In 1964 Tshombe was installed as Congolese prime minister. Forces that looked to Lumumba, based in the country’s eastern provinces, rebelled. Mercenaries and Belgian troops aided Tshombe in crushing the uprising. Washington organized a force of U.S. planes flown by U.S. pilots to carry out bombing and strafing missions. Thousands of civilians were killed in putting down the revolt.

2. From 1946 to 1954 the French government waged a war against liberation forces in Vietnam, which was then part of the French colonial empire. With France unable to defeat the independence movement, the war ended in a partition of the country. The liberation forces took power in North Vietnam and, under the workers and peasants government established there, the toilers went on to expropriate the landlords and capitalists. The French occupiers withdrew, and a U.S.-supported neocolonial regime was established in the south. Facing a renewal of the liberation struggle in South Vietnam, by the early 1960s Washington had sent thousands of troops, initially called “advisers.” By 1968 there were 540,000 U.S. combat troops in Vietnam.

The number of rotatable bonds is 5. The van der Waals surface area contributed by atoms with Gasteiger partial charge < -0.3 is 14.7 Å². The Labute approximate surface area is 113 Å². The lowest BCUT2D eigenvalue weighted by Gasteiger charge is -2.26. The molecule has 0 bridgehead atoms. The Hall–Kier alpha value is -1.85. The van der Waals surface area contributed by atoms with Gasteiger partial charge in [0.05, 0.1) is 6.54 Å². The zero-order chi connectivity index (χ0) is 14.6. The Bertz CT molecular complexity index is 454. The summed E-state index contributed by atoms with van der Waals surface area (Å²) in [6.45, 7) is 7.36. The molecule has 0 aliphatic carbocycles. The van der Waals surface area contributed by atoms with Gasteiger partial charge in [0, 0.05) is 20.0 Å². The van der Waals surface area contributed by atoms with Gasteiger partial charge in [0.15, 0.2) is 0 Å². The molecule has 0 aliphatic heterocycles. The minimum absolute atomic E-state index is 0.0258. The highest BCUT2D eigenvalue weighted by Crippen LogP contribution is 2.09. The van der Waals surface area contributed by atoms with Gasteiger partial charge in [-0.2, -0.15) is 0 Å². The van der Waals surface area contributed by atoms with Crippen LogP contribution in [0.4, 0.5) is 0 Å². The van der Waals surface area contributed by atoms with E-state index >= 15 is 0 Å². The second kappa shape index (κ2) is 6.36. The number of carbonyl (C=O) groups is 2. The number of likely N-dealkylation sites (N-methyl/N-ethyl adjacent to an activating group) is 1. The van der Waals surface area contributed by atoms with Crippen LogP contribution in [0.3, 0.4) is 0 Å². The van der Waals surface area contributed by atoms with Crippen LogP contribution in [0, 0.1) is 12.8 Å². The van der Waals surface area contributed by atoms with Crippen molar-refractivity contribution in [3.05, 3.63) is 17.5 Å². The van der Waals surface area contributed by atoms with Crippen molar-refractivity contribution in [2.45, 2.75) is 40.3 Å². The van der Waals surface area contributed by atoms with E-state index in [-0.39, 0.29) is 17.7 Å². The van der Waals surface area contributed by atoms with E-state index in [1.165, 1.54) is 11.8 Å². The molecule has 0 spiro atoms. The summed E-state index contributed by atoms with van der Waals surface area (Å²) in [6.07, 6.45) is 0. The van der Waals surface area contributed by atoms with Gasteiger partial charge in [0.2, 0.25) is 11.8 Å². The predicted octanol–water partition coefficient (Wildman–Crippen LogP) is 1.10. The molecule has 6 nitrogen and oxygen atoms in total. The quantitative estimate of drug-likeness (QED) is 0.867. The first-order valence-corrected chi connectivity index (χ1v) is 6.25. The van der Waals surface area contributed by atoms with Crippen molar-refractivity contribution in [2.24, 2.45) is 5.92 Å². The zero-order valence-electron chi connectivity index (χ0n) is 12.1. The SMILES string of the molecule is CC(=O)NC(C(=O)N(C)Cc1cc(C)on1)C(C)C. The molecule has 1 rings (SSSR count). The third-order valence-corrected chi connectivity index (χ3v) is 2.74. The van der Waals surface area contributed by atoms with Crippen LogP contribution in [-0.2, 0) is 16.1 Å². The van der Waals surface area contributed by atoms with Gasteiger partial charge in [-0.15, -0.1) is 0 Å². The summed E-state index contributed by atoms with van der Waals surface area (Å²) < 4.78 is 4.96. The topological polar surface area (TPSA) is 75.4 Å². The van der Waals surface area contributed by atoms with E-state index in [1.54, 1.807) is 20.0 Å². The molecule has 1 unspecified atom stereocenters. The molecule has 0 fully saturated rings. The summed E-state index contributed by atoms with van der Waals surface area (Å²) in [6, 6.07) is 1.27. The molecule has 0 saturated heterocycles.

3. In June 1964 three civil rights workers—two white, one Black—were murdered by the Ku Klux Klan in Philadelphia, Mississippi. The bodies of Michael Schwerner, Andrew Goodman, and James E. Chaney were not found until August 4. The state of Mississippi never handed down murder indictments for the killings.

In late 1964 the U.S. Justice Department indicted nineteen men on federal conspiracy charges in connection with the killings, but charges were dropped two years later. In 1967 twenty-one men were arrested by the FBI, again on conspiracy charges under federal civil rights laws. Seven were convicted and sentenced to prison terms ranging from three to ten years, with none serving more than six.

In 2005 Edgar Ray Killen, an organizer of the Klan attack who had not been convicted in the 1967 trial, was tried on Mississippi state manslaughter charges. Killen, eighty at the time, was convicted and sentenced to sixty years in prison.

4. During the 1960s, the United States maintained a garrison of more than five thousand troops in Berlin. In October 1961 U.S. and Soviet tanks had faced each other in a standoff across the newly built Berlin Wall in the heart of the partitioned and occupied city.

5. In 1960 student-initiated demonstrations in South Korea and Turkey led to the ouster of South Korean president Syngman Rhee and Turkish premier Adnan Menderes. Sudanese ruler General Ibrahim Abboud resigned in November 1964 following a month of student demonstrations.